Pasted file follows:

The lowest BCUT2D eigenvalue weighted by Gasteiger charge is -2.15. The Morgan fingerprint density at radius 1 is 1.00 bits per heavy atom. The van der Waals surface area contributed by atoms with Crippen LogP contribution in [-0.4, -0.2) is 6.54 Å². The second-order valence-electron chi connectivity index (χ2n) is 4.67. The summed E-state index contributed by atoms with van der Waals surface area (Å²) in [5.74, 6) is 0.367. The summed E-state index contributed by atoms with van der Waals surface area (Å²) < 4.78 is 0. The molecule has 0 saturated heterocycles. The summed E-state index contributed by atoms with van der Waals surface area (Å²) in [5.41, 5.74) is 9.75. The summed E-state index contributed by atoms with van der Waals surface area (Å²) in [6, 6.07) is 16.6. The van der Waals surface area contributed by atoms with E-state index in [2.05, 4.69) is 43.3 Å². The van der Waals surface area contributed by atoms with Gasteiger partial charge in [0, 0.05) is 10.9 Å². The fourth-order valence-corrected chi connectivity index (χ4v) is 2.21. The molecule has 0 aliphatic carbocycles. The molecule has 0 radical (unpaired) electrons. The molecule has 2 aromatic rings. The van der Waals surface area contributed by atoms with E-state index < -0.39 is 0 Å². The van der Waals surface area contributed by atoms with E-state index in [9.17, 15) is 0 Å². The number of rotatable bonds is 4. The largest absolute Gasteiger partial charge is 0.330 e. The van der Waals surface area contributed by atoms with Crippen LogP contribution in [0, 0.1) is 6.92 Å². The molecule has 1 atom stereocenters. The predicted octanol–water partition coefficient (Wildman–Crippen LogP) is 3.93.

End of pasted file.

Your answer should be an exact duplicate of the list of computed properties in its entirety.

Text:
The lowest BCUT2D eigenvalue weighted by Gasteiger charge is -2.15. The Morgan fingerprint density at radius 1 is 1.00 bits per heavy atom. The van der Waals surface area contributed by atoms with Crippen LogP contribution in [-0.4, -0.2) is 6.54 Å². The second-order valence-electron chi connectivity index (χ2n) is 4.67. The summed E-state index contributed by atoms with van der Waals surface area (Å²) in [5.74, 6) is 0.367. The summed E-state index contributed by atoms with van der Waals surface area (Å²) < 4.78 is 0. The molecule has 0 saturated heterocycles. The summed E-state index contributed by atoms with van der Waals surface area (Å²) in [5.41, 5.74) is 9.75. The summed E-state index contributed by atoms with van der Waals surface area (Å²) in [6, 6.07) is 16.6. The van der Waals surface area contributed by atoms with E-state index in [2.05, 4.69) is 43.3 Å². The van der Waals surface area contributed by atoms with Gasteiger partial charge in [0, 0.05) is 10.9 Å². The fourth-order valence-corrected chi connectivity index (χ4v) is 2.21. The molecule has 0 aliphatic carbocycles. The molecule has 0 radical (unpaired) electrons. The molecule has 2 aromatic rings. The van der Waals surface area contributed by atoms with E-state index < -0.39 is 0 Å². The van der Waals surface area contributed by atoms with E-state index in [9.17, 15) is 0 Å². The number of rotatable bonds is 4. The largest absolute Gasteiger partial charge is 0.330 e. The van der Waals surface area contributed by atoms with Crippen LogP contribution in [0, 0.1) is 6.92 Å². The molecule has 1 atom stereocenters. The predicted octanol–water partition coefficient (Wildman–Crippen LogP) is 3.93.